Leadership: Joshua and Caleb (part 1 of 4)

Posted on February 13, 2012 by

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We will be looking at Numbers 13:25 – 14:4 over the next 4 days.

This text talks about leadership.  But my hope is that although it may be a text that has something to say about us as leaders in the context of who and how we lead, it will also say something to you personally about principles that apply to us as we follow Christ… how we will respond to His calling on our lives and whether or not we will walk in obedience.

This text describes a huge moment for Israel.  Moses has led Israel out of Egyptian captivity, and they are now on a journey to the land of promise that God has pledged to Israel.  We can’t overstate the significance of this moment.  Can you imagine?  They stand on the brink of entering this land flowing with milk and honey, and entering into God’s rest – the peace and prosperity that He promised is soon to be a reality.  Moses has sent out 12 spies, leaders from each of the tribes of Israel, with a commission which we see early in chapter 13.  They return and give a report.  How did they decide what they were to do?  It looks pretty clear cut – All in favor, say aye.  10 against 2.  A clear victory for the majority.  But there’s much more to the story than that.

The first thing I’d like to consider is this: The difference between an obstacle and an opportunity has only to do with God’s plan.

Why did 10 say no?  Maybe the 10 saw a different situation than Joshua and Caleb.  Maybe they saw the giants and Joshua and Caleb didn’t!  NO, both Joshua and Caleb saw the inhabitants of the land.  They were aware of the obstacles.  Verses 26-29 of chapter 13 contain a common report, brought by all 12 men.  But in the end, only Joshua and Caleb encourage the people to go and posses the land.  12 men see the same situation, 10 decide it’s hopeless and 2 decide they should go.  It’s a difference in perspective.

Joshua and Caleb knew that God wanted them to take the land.  They knew what their job was.  They were sent to scout out the land, and they were to be sent to posses it.  It was God who determined whether or not they should go.  It wasn’t their decision, and they knew it!  Why didn’t God make it obvious to the other 10?  Why wasn’t the land inhabited by midgets, rather than by giants?  Then it would have been no decision – a no brainer.  We don’t know why.  I would guess that it has something to do with the fact that it would be easy for Israel to get the credit if they’d defeated a nation of dwarfs, rather than giants.  God gets the glory when giants are slain.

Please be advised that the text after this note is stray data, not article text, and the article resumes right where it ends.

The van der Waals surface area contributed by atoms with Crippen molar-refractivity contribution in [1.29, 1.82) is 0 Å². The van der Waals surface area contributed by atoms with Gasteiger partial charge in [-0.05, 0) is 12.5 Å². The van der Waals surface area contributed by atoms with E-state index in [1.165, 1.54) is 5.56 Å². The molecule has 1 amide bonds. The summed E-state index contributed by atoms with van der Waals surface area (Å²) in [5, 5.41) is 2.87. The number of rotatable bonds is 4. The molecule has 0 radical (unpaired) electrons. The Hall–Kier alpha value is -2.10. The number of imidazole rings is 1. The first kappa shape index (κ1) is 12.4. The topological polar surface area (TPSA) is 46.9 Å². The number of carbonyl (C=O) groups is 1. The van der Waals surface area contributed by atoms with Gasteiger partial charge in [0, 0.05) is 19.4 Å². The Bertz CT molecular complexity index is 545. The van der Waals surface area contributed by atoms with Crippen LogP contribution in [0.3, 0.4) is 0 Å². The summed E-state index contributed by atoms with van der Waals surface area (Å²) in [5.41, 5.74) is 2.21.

And here’s a principle:  God doesn’t always provide us with an obvious and a clear path every time he presents us with a decision.  That’s where we need the eyes of faith.  In fact, I’d ask you, what are you doing right now that you can only do by faith?  There’s a theme of self-preservation in this text that starts getting developed right here.  God says move & the people decide it’s not in their best interest.   But it should not surprise you that God would call you to do something that doesn’t seem in your best interest.  It happens all the time!  Biblical characters like Noah, Abraham, etc.  Or saints of the church like Luther, Wm Carey, etc.

You and I are confronted by obstacles and opportunities every day.  We’re obviously not to regard every difficult situation as God’s will for our lives.  Sometimes He throws up roadblocks to stop us and protect us.  But other times He stretches our faith by making sure that we can’t accomplish a task on our own strength.  How do you know the difference?  I wish I had an easy answer for that one. But the key difference between an obstacle, a closed door which God does not intend you to enter – and a real opportunity for the Lord to demonstrate His power and faithfulness, may only be known through prayer and being in intimate communication daily with the Lord.

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